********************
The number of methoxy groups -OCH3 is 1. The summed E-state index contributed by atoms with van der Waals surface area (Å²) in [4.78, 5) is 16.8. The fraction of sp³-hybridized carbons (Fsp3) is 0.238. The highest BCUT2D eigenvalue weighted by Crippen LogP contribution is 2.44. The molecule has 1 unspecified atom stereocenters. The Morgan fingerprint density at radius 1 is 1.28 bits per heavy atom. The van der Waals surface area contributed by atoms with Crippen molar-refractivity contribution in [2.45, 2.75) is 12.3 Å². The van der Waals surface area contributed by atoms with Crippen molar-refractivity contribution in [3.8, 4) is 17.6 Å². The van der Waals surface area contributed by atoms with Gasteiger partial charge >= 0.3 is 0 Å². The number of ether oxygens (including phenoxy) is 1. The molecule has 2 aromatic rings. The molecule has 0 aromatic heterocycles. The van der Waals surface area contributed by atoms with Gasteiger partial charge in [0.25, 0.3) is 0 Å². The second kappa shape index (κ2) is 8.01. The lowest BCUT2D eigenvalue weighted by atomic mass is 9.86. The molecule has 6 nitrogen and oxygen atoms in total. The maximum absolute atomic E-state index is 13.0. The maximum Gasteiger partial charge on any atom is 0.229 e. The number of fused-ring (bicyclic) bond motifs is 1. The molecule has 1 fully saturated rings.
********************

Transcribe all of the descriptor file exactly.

The number of methoxy groups -OCH3 is 1. The summed E-state index contributed by atoms with van der Waals surface area (Å²) in [4.78, 5) is 16.8. The fraction of sp³-hybridized carbons (Fsp3) is 0.238. The highest BCUT2D eigenvalue weighted by Crippen LogP contribution is 2.44. The molecule has 1 unspecified atom stereocenters. The Morgan fingerprint density at radius 1 is 1.28 bits per heavy atom. The van der Waals surface area contributed by atoms with Crippen molar-refractivity contribution in [2.45, 2.75) is 12.3 Å². The van der Waals surface area contributed by atoms with Crippen molar-refractivity contribution in [3.8, 4) is 17.6 Å². The van der Waals surface area contributed by atoms with Gasteiger partial charge >= 0.3 is 0 Å². The number of ether oxygens (including phenoxy) is 1. The molecule has 2 aromatic rings. The molecule has 0 aromatic heterocycles. The van der Waals surface area contributed by atoms with Gasteiger partial charge in [0.25, 0.3) is 0 Å². The second kappa shape index (κ2) is 8.01. The lowest BCUT2D eigenvalue weighted by atomic mass is 9.86. The molecule has 6 nitrogen and oxygen atoms in total. The maximum absolute atomic E-state index is 13.0. The maximum Gasteiger partial charge on any atom is 0.229 e. The number of fused-ring (bicyclic) bond motifs is 1. The molecule has 1 fully saturated rings.